UC Hiring Fewer Women Professors After Prop. 209
The University of California has hired fewer female faculty following passage of anti-affirmative action ballot measure Proposition 209, creating a gender gap that needs bridging, women professors from across the 10-campus system said recently.
“We are in serious discrimination mode at the university,” says UC Davis law professor Martha West, one of more than a dozen professors who spoke at a state Senate hearing on UC hiring.
In 1994, women made up 37 percent of UC’s new hires, a record high. But the numbers have been falling since then.
In 1998, women accounted for 27 percent of UC’s new hires, a year when women earned 48 percent of doctorates awarded to U.S. citizens, according to data prepared for the Senate Select Committee on Government Oversight.
The decrease comes at a time when UC is engaged in a huge hiring surge to keep up with an anticipated enrollment increase.
The declining number of new women faculty follows the 1996 passage of Proposition 209, the ballot measure dismantling most state affirmative action programs. That measure killed some UC hiring programs but did not override federal regulations on hiring equity. Still, several professors say it seems to have chilled enthusiasm for hiring women.
“We’ve gone back to normal, and what is normal? Normal is hiring men,” West says.
Professors testifying offered a number of different factors contributing to the hiring drop-off, ranging from bias and an “old boys’ network” to not offering childcare and keeping applicant pools too small.
The hearing came two days after leaders of nine top universities, including UC Berkeley, acknowledged that barriers exist for women faculty in science and engineering and promised to address the inequity.
The university presidents met at the Massachusetts Institute of Technology, where officials admitted discriminating against women after a group of female professors produced an analysis two years ago showing unfair treatment (see Black Issues, Feb. 15).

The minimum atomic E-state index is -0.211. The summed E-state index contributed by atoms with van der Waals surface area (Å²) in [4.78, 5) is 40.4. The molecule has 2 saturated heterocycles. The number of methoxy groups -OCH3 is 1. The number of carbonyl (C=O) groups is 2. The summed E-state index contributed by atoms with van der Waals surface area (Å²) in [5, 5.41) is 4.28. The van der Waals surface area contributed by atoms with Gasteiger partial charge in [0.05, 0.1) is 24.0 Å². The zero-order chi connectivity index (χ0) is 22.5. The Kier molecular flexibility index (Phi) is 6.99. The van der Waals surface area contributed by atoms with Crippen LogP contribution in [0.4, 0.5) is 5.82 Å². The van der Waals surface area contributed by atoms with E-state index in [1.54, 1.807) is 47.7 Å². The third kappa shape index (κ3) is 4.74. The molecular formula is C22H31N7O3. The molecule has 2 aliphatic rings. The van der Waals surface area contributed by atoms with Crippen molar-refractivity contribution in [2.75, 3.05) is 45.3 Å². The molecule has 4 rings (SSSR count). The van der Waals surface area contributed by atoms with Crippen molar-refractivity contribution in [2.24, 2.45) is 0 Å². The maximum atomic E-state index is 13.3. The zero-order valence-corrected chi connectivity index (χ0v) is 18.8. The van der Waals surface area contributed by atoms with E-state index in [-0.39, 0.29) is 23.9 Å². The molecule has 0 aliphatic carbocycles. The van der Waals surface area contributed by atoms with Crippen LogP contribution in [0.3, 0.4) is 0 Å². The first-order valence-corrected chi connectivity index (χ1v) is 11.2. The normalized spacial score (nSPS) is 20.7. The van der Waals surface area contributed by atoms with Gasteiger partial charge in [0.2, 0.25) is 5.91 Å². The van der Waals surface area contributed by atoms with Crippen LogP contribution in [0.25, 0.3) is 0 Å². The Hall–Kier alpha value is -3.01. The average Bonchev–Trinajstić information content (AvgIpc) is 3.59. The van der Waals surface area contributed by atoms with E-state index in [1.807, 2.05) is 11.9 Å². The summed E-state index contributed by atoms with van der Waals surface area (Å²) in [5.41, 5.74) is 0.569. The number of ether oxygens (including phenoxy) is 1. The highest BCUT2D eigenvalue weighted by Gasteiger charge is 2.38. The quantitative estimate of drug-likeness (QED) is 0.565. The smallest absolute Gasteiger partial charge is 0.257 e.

UC officials defended their track record, saying they have hired more women than other major universities — for the year 1997-98, UC’s faculty was 23.5 percent female compared to Harvard’s total of 12.9 percent. They also contend that in some fields the number of qualified female candidates is small.
In addition, a recent report commissioned by the University of Colorado-Boulder found that university’s female employees continue to face job segregation, salary differences and other inequities, despite recent gains in some areas.
“Despite some improvements, women are still under-represented in positions of power and feel deprived of voice and opportunity,” said the report, conducted by the Chancellor’s Committee on Women.
The third annual Status of Women Report for 2000 found female full professors earn 91
percent of what male counterparts earn.
Tenured and tenure-track female professors earn 2 percent less than their male colleagues with all other factors being equal, such as rank, field and length of time at CU-
Boulder, according to William Kaempfer, associate vice chancellor of academic affairs.
Other findings of the report include: new tenure-track and tenured faculty members are predominantly male, but new instructors are predominantly female.
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